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Study: More Obese People Than Underweight


A competitor prepares to audition for a reality television program during which overweight or obese contestants hope to lose weight by dancing, in New York, December 18, 2009.

A competitor prepares to audition for a reality television program during which overweight or obese contestants hope to lose weight by dancing, in New York, December 18, 2009.


A new report says there are now more obese people in the world than there are underweight people.

Researchers from Imperial College London wrote the report. Their findings were published in the British medical journal The Lancet.

The researchers examined health records from about 20 million people for what they called the “world’s biggest obesity study.”

Obesity is a condition in which the body stores large, unhealthy amounts of fat. Obese individuals are considered overweight.

For the study, the researchers compared the body measurements of almost 20 million adults. They found that from 1975 to 2014, global obesity rates for men increased from 3.2 percent of the population to 10.8 percent. For women, it rose from 6.4 percent to 14.9 percent.

They estimate that in 2014 there were 266 million obese men and 375 million obese women worldwide. That represents about 9 percent of the more than 7 billion people alive today.

The study found that more than 2.3 percent of men and 5 percent of women are considered severely obese. A severely obese individual has a body mass index (or BMI) of over 35 kilograms per square meter. BMI is a way to measure a person’s height compared to their weight.

The study also found that about 1 percent of men and 2 percent of women are considered “morbidly obese.” Such people have difficulty with simple activities because they are overweight. The researchers say there are now 55 million morbidly obese adults worldwide.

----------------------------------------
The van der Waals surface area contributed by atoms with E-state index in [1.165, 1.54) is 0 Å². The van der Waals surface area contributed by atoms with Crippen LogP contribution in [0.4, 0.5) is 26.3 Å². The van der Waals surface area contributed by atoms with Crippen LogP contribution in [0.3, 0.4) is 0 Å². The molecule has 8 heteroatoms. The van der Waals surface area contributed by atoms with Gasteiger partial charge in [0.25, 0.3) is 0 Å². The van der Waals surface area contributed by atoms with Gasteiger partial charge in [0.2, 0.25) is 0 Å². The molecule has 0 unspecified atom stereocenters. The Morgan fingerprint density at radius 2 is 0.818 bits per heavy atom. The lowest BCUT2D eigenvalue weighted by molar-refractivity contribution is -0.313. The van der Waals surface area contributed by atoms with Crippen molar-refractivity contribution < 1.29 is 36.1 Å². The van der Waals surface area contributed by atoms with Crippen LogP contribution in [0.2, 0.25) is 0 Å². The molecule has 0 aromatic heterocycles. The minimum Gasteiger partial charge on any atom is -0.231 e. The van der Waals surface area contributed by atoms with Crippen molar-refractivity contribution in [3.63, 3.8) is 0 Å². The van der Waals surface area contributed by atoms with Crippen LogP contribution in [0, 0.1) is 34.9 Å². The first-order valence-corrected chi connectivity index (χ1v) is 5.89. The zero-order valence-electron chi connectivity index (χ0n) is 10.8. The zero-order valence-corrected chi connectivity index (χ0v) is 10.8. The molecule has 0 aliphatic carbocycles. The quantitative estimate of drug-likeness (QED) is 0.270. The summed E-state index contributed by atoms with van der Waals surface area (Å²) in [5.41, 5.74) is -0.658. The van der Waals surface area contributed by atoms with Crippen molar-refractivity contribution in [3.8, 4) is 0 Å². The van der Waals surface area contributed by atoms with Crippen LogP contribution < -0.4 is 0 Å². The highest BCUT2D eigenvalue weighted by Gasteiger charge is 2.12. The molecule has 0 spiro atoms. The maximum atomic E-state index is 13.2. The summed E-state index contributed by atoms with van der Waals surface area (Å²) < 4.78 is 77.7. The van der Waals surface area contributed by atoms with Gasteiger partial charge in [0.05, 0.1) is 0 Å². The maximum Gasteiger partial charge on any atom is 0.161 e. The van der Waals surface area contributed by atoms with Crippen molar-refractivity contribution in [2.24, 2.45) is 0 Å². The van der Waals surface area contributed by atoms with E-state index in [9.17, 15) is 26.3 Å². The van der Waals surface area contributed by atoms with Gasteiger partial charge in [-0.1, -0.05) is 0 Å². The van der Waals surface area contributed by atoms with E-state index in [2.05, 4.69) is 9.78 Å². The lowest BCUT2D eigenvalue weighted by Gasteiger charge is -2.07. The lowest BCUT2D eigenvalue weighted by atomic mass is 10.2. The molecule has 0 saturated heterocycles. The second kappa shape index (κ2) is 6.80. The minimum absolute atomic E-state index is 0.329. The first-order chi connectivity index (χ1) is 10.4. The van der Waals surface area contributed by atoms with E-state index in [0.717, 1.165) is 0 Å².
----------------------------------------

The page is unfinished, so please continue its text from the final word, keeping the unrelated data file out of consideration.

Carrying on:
Majid Ezzati is the chief writer of the report. He works at the Imperial College School of Public Health.

He writes that “the number of people across the globe whose weight poses a serious threat to their health is greater than ever before. He adds that this epidemic of severe obesity is too extensive to be tackled with just medications.

He says coordinated global initiatives are needed to tackle this crisis. These initiatives include looking at the “price of healthy food compared to unhealthy food, or taxing high sugar and highly-processed foods.”

The researchers warn if the problem of obesity worsens, 18 percent of men and 21 percent of women will be obese by 2025.

The study found that China has the most obese people of any country and the United States has the largest number of severely obese people.

The researchers also studied the number of people who are said to be underweight in different countries. They said underweight levels have dropped from 14 percent to 9 percent among men, and from 15 percent to 10 percent among women.

About a fourth of the world’s underweight people live in India and Bangladesh.

I’m Anna Matteo.

VOANews.com reported this story. Christopher Jones-Cruise adapted the report for Learning English. The editors were Kathleen Struck and George Grow.

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Words in This Story

obese – adj. very fat; fat in a way that is unhealthy

morbidly – adv. relating to death

pose – v. to be or create (a possible threat, danger, problem, etc.)

epidemic – n. an occurrence in which a disease spreads very quickly and affects a large number of people

extensive – adj. large in size or amount; very full or complete

tackle – v. to deal with (something difficult)

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